Insolvency Beckons For A Number Of Construction Firms
Many construction firms are on the ropes following a bleak picture of recent company insolvencies in England and Wales.
Nicola Banham, a restructuring expert at UK top 10 accountants Azets, said: "The construction sector is bearing the brunt of tough trading conditions caused by recent record-high inflation in trades materials, supply chain turbulence, higher wage demands, labour shortages and 15-year high interest rates with rising debt levels linked to pandemic loans; many firms are on the ropes."
“Latest figures issued by The Insolvency Service make for a bleak picture - the last two quarters, up to the end of this September, saw the highest quarterly insolvency numbers for all types of businesses since the second quarter of 2009 when the economy was reeling from the global financial crisis."
“Significantly, over the same six-month period, we also saw the highest numbers of creditors’ voluntary liquidations (CVLs) since the start of the series in 1960, when Elvis Presley’s It's Now or Never was the biggest-selling single and is somewhat appropriate given the problems 63 years on."
“CVLs accounted for nearly 5,000 of the 6,208 registered company insolvencies between July and September of this year; CVLS are where directors voluntarily decide to close their business down because it has become insolvent and therefore cannot legally continue trading.”
Nicola added: “Matters are unlikely to improve soon - the CEBR think-tank estimates that 28,000 businesses could fall next year as the cost-of-living crisis continues to bite on the high street.”
According to The Insolvency Service data, there were also 735 compulsory liquidations, 466 administrations, 41 company voluntary arrangements (CVAs) and one receivership appointment.
Company insolvencies were 10% higher than the same third quarter in 2022.
The last two quarters saw the highest quarterly insolvency numbers since the second quarter of 2009 and the highest numbers of CVLs since the start of the series in 1960, The Insolvency Service reported, with the numbers of compulsory liquidations and administrations increasing to levels last seen before the pandemic.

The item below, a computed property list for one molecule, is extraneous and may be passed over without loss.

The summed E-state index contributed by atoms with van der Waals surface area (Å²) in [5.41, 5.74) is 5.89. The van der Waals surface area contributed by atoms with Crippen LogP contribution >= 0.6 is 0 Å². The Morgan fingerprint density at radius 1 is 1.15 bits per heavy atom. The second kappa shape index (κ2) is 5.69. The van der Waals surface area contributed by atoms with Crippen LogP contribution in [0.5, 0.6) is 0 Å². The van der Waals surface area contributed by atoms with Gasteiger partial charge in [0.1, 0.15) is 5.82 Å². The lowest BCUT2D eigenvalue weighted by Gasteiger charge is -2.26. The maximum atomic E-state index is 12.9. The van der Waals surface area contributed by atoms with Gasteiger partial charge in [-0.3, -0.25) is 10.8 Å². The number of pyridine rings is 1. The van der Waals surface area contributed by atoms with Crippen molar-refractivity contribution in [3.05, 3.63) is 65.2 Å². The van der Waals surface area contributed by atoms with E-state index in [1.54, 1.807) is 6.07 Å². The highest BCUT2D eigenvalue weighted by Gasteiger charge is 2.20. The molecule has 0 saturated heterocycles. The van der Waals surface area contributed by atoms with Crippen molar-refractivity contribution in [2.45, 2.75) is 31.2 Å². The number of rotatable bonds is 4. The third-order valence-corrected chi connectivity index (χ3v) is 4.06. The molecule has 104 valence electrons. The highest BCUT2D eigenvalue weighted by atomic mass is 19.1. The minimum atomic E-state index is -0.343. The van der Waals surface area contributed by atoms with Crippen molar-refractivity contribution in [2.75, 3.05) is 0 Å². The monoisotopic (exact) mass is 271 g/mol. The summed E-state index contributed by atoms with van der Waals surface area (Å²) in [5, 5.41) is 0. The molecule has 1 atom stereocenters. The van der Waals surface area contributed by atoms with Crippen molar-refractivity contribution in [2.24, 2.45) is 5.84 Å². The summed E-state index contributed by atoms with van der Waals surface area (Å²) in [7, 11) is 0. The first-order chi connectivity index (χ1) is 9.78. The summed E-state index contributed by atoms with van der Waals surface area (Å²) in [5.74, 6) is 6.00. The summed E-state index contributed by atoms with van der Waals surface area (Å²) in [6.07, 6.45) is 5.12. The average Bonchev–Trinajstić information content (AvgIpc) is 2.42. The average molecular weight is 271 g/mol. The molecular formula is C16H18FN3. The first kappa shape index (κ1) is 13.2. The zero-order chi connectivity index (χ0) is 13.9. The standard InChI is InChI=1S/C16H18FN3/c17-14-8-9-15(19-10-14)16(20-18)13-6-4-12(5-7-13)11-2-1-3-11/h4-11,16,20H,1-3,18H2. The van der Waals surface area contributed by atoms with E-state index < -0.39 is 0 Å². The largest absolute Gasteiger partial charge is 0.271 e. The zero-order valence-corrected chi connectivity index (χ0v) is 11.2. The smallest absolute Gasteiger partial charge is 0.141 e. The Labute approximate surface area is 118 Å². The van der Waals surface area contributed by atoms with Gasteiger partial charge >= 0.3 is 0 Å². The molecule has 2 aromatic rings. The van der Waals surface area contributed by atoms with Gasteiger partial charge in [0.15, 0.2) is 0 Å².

Nicola said: “Many businesses received financial support during the 2020 pandemic and are now unable to pay the lifeline money back due to escalating borrowing costs and belt-tightening by consumers."
“To put this into context, and quoting figures from The Insolvency Service, 52.4 per 10,000 active companies entered insolvent liquidation for the year up to this September, a rise from just under 47 over the same timeframe up to September last year."
“Our advice to any directors of companies feeling the financial heat is to ensure accurate cashflow forecasting and, if the figures flash up red with no sign of long-term relief, to put their pride in their pocket and speak to a professional advisor as quickly as possible because the longer matters are left, the worse it is for them and their employees and customers.”
Based on data from The Insolvency Service, the five industries with the highest number of ‘tombstones’ in the 12 months up to the end of September this year were construction firms at 4,276, followed at 3,777 for wholesale & retail trade along with repair of motor vehicles & motorcycles, 3,477 for accommodation & food service activities, 2,282 for administrative & support service activities and 1,911 for manufacturing.
A director based in the London restructuring and insolvency team at Azets, Nicola specialises in advising directors, lenders and other stakeholders in situations involving financial distress.